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Welcome to SEMCOG's Think Regional/Act Local blog! SEMCOG is the only organization in Southeast Michigan that brings together all governments to solve regional challenges and enhance the quality of life for the seven-county regions 4.7 million residents. With this regional perspective in mind, we work with member local governments to sustain our regions reputation as a great place to work, play, and do business.

 

Our panel of SEMCOG staff bloggers will post daily to this blog, discussing SEMCOG's data, federal and state legislative issues, and environmental and fiscal sustainability best practices for local governments all with the goal of creating a successful future for the region.

 

 

Think Regional/Act Local

Undeserved bad rap

(Public outreach, Regionalism) Permanent link

How is it that elected officials and staff working for local governments have gotten such a bad rap? They’re greedy. They’ve got exorbitant salaries and benefits. They don’t give a damn about the taxpayer. They are only in it for their own personal gain.

 

Wrong, wrong, wrong! My decades of personal experience at SEMCOG working with literally thousands of local elected officials and local government staff paint a very different picture. The vast majority of elected officials with whom I have had the true pleasure of working are in local government for one reason and one reason only…they want to serve the public. And many of them are working at the pleasure of the voters with token or no salaries.

 

Local government employees exhibit a similar reality. The majority are working for relatively low wages with increasing cuts to their wages and benefits. They want to keep your streets safe, pick up the garbage, conduct efficient and fair elections, promote your communities, and address the needs of your businesses.

 

As taxpayers, we want and deserve a good return in services for our investment in taxes paid. We are asking our local government leaders to provide the same or more services with fewer tax dollars…fewer tax dollars due to declining property values. They are doing a great job cutting expenses with minimal impact on services.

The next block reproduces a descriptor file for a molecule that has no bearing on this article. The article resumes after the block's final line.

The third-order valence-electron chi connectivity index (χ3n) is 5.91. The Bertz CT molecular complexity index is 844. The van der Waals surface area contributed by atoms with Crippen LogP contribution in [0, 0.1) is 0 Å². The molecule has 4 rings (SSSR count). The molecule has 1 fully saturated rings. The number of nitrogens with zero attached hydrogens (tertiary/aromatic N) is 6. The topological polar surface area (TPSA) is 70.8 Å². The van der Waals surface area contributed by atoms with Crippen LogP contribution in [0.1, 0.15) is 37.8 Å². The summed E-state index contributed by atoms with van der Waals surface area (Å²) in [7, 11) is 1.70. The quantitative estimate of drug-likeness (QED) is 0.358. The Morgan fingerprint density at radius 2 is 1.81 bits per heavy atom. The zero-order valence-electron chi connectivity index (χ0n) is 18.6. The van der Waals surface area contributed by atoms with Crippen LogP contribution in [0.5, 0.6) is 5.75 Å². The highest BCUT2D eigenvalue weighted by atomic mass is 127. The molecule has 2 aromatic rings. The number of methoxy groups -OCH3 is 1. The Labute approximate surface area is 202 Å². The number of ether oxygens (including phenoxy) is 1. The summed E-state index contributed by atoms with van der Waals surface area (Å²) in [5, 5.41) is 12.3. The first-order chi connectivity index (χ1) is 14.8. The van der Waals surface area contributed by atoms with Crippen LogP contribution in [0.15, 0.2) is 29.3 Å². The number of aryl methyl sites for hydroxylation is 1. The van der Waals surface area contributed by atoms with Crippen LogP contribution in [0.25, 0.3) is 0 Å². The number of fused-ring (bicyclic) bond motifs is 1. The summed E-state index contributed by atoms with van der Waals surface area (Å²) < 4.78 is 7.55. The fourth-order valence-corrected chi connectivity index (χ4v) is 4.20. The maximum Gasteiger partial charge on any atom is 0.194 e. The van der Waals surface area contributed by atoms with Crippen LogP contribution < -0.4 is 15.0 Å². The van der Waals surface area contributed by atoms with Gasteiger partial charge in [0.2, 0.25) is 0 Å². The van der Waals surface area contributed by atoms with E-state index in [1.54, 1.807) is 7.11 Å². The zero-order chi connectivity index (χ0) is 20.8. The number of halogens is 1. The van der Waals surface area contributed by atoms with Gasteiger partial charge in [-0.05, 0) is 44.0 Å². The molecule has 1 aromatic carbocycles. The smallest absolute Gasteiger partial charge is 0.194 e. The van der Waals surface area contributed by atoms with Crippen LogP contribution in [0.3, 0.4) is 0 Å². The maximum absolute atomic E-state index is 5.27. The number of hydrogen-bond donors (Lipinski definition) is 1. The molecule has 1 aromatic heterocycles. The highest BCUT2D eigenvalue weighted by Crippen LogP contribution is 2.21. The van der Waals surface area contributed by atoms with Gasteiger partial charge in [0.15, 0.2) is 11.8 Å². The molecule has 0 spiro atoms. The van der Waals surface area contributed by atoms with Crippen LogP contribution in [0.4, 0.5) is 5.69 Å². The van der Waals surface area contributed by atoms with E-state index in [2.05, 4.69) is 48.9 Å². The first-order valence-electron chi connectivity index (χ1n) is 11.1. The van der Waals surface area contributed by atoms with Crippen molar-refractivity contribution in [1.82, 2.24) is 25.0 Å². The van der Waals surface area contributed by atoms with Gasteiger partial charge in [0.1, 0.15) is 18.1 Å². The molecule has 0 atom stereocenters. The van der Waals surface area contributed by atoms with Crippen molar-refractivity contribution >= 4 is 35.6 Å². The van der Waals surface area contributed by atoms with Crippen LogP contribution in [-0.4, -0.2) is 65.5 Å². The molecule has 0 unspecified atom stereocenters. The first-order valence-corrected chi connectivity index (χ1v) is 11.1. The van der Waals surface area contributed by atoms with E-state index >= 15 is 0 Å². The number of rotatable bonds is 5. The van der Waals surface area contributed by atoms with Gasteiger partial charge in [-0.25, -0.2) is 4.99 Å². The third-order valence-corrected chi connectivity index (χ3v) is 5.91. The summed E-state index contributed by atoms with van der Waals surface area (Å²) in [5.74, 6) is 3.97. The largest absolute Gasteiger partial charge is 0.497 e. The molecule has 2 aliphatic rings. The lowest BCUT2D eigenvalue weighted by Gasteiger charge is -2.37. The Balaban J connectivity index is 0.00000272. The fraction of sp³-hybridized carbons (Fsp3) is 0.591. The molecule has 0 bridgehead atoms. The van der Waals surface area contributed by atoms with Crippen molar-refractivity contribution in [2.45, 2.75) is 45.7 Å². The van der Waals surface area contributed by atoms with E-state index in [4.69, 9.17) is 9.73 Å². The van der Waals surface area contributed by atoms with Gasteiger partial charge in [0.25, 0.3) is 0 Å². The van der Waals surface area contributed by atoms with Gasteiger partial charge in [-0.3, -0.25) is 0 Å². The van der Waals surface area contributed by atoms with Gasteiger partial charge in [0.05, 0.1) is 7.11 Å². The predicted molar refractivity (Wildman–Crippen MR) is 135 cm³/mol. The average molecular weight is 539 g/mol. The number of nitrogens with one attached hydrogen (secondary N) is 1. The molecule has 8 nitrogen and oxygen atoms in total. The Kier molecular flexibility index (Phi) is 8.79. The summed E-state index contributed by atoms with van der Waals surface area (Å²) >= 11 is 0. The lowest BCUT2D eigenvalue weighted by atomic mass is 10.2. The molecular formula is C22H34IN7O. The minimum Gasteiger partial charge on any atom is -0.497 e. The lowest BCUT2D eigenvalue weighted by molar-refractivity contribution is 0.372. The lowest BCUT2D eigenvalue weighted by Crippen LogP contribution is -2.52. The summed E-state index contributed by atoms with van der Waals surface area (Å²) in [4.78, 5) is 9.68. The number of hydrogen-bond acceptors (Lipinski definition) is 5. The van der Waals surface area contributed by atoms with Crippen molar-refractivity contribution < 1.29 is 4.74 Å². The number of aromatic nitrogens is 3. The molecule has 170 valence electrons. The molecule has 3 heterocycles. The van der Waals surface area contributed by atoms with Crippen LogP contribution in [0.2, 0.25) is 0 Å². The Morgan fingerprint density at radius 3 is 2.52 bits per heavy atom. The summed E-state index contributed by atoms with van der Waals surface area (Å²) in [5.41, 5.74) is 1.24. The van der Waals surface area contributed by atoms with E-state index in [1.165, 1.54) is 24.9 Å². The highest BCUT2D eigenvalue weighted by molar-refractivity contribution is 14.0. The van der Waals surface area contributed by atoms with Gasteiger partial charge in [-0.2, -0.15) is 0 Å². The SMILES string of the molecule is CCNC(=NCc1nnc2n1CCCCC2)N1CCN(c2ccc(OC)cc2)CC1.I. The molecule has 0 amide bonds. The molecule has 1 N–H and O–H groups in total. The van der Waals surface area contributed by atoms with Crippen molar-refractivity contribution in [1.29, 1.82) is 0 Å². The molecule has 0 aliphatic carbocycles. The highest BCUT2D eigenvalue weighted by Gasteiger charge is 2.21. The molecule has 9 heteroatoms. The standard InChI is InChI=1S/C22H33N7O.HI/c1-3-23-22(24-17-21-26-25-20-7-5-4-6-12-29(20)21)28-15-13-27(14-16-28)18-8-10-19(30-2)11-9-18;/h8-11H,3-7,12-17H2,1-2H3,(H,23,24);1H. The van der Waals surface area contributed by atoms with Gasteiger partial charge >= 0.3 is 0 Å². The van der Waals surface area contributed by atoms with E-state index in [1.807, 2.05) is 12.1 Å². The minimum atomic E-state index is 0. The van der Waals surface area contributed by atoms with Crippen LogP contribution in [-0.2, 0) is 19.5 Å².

Sure, there have been “bad apples” in local government and those receive lots of media coverage. But, let’s not forget the large majority of local government elected officials and staff who work hard every day to provide quality government services to us, giving us value for our tax dollars. Forget the bad rap. We should be thanking our elected officials and staff for jobs well done.

 

Paul Tait
Paul Tait joined SEMCOG in 1972 and has served in a variety of planning and administrative capacities – becoming Executive Director in 1998. This experience gives Paul a rich perspective on the past, present, and future of our region. Please join him as he blogs about issues of importance to the region’s local governments and residents.

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New normal for Detroit comparables

(Census, Data, Regionalism, Right-sizing) Permanent link

Comparable data from similar-sized local governments are typically used to analyze and benchmark the relative effectiveness of government services across the region. To that end, Southeast Michigan represents the 12th largest region* in the country as indicated in the list below, so we routinely associate and compare ourselves with the other regions our size like Atlanta or Minneapolis. Similarly, Detroit is the 18th largest city in the U.S., but with the shifts in population, we find ourselves among a whole new set of comparable cities as indicated below. Typically, we would not have grouped Detroit with Columbus, OH or Memphis, TN, for example.

 

This new normal for comparing Detroit, however, should not inhibit the city’s potential success, as the list includes several very successful cities with very well run local governments that hopefully will be benchmarked by city officials and the Financial Advisory Board as they strive to stabilize the fiscal situation, improve core services and redevelop the city as spelled out in the recent consent agreement.

 

Also included in the tables below are the surface area and population density for comparable metropolitan regions and cities. The data tends to debunk the theory that Detroit is too large for its population and the region has too much urban sprawl, as we are in the middle of the pack on both lists.

 

Rank

U.S. Metro Area*

Population

Area (sq. mi.)

Pop. Density

8 Miami, FL

5,564,635

1,116

4,986

9 Atlanta

5,268,860

1,962

2,685

10 Boston

4,552,402

1,736

2,622

11 San Fransisco

4,335,391

526

8,242

12 Detroit

4,296,250

1,261

3,407

13 Phoenix

4,192,887

799

5,248

14 Seattle

3,439,809

953

3,609

15 Minneapolis

3,279,833

894

3,669

16 San Diego

3,095,313

782

3,958

 

 

 

 

 

 

 

 

 

 

 

 

 

 

 

 

 

Rank

U.S. City

Population

Area (sq. mi.)

Pop. Density

14 Austin, TX

790,390

298

2,652

15 Columbus, OH

787,033

217

3,627

16 Fort Worth, TX

741,206

340

180

17 Charlotte, NC

731,424

298

2,454

18 Detroit, MI

713,777

139

5,135

19 El Paso, TX

649,121

255

2,546

20 Memphis, TN

646,889

315

2,054

21 Baltimore, MD

620,961

81

7,666

22 Boston, MA

617,594

48

12,867

 

 

 

 

 

 

 

 

 

 

 

 

 

 

 

 

 

For no-cost assistance in dealing with your community’s fiscal challenges, contact Dave Boerger, SEMCOG Local Government Effectiveness.

 

*Based on the U.S. Office of Management and Budget (OMB) definition of Metropolitan Statistical Areas.

 

Dave Boerger
Learn how to navigate fiscal uncertainty by improving efficiency, fostering collaboration, and providing information on right-sizing. Through his weekly posts, Dave discusses legislative developments, best practices, and training opportunities.

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